Jasmine Boyle, executive director of the Anchorage Coalition to End Homelessness, said that when dealing with homelessness, there is a difference between “shelter” and “housing.”

“Shelter is about putting you in a safe, warm place. … Housing is about finding you a sustainable, long-term place for the remainder of your life,” she said.

The state has four main grants for reducing homelessness, she said, but when it comes to short-term shelter, the grant halved by Dunleavy is the most important.

“BHAP is really front-line emergency help,” Boyle said, referring to the formal abbreviation of the Homeless Assistance Program.

AHFC itself stated in February the consequences of a cut: “Inadequate funding will increase the number of homeless families in Alaska and force existing shelters to either exceed capacity or turn away clients. Families in areas where no shelter exists will be forced to live in substandard and/or overcrowded conditions, known to foster higher degrees of domestic violence and substance abuse. Low-wage earning households experiencing a family crisis will also have to contend with the likelihood of homelessness if emergency rental assistance is not available. In some cases, the homeless will cycle into the correctional or mental health system due to lack of adequate housing.”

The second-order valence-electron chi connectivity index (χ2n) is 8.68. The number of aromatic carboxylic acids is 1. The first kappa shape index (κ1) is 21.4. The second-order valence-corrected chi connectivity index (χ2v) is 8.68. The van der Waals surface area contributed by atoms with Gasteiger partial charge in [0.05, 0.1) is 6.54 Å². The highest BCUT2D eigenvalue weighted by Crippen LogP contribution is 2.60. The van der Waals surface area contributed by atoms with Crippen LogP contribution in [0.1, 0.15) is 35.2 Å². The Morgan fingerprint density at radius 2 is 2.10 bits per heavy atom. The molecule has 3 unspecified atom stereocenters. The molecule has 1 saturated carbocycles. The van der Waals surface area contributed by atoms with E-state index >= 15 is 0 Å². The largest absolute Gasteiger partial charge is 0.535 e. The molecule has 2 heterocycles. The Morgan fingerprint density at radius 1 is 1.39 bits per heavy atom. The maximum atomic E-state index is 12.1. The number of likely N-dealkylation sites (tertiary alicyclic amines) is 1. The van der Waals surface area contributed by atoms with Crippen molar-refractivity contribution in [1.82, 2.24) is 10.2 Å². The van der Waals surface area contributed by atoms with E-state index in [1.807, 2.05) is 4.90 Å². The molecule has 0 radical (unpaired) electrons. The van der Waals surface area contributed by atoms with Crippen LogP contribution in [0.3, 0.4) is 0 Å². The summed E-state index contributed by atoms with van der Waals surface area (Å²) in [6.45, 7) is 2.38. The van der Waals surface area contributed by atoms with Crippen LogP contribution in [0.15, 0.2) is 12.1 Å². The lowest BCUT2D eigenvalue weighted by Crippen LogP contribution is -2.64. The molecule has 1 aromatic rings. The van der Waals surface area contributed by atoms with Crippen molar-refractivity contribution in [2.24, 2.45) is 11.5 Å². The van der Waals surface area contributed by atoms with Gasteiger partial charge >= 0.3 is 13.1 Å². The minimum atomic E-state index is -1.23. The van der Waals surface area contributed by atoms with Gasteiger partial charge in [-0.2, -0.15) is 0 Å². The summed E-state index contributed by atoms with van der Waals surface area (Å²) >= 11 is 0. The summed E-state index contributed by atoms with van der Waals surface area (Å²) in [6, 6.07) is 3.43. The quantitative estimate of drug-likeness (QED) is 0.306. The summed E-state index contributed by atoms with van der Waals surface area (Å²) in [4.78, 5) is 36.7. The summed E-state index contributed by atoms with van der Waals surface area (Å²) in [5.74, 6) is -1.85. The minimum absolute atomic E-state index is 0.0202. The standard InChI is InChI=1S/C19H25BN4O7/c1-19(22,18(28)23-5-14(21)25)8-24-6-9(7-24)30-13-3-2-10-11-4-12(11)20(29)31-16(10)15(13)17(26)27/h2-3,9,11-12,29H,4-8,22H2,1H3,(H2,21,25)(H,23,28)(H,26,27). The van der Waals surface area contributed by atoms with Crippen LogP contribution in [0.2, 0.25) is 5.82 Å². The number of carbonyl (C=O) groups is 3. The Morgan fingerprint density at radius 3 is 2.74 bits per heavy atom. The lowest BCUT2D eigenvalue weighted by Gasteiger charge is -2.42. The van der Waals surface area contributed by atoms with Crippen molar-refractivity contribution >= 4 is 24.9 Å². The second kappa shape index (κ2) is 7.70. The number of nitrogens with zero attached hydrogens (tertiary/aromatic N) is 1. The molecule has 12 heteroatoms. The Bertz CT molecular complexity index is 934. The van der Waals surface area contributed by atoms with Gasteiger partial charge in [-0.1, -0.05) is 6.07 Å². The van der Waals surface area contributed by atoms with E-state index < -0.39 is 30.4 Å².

The Municipality of Anchorage is already under a civil emergency declaration that has unlocked stopgap funding for homelessness services. Boyle said that while the city is helping matters, “the municipality has limited funds to invest.”

Since February, Dunleavy has said his intention is to balance the state’s budget without raising taxes, reducing the Permanent Fund dividend or spending from savings.

“My intention was never to cause angst,” the governor reiterated in a speech Tuesday.

But pursuing his strategy requires extensive budget cuts, and while angst might not have been the goal, it has been the result for some.

“It’s a house of cards,” Aquino said. “With one piece gone, we all have to really scramble to pull it back together.”

Because of those consequences, AHFC reacted quickly after the governor’s vetoes last week.

“All of our attention has been focused on the homeless shelters," said Stacy Barnes, director of governmental relations and public affairs for the corporation.

Though the governor cut $3.6 million from homeless assistance, he left untouched another $2 million intended for a separate special-needs housing grant program. AHFC diverted that money to partially cover the gap in homeless assistance, sent out a preliminary note to charities on Friday, and a final grant award on Monday.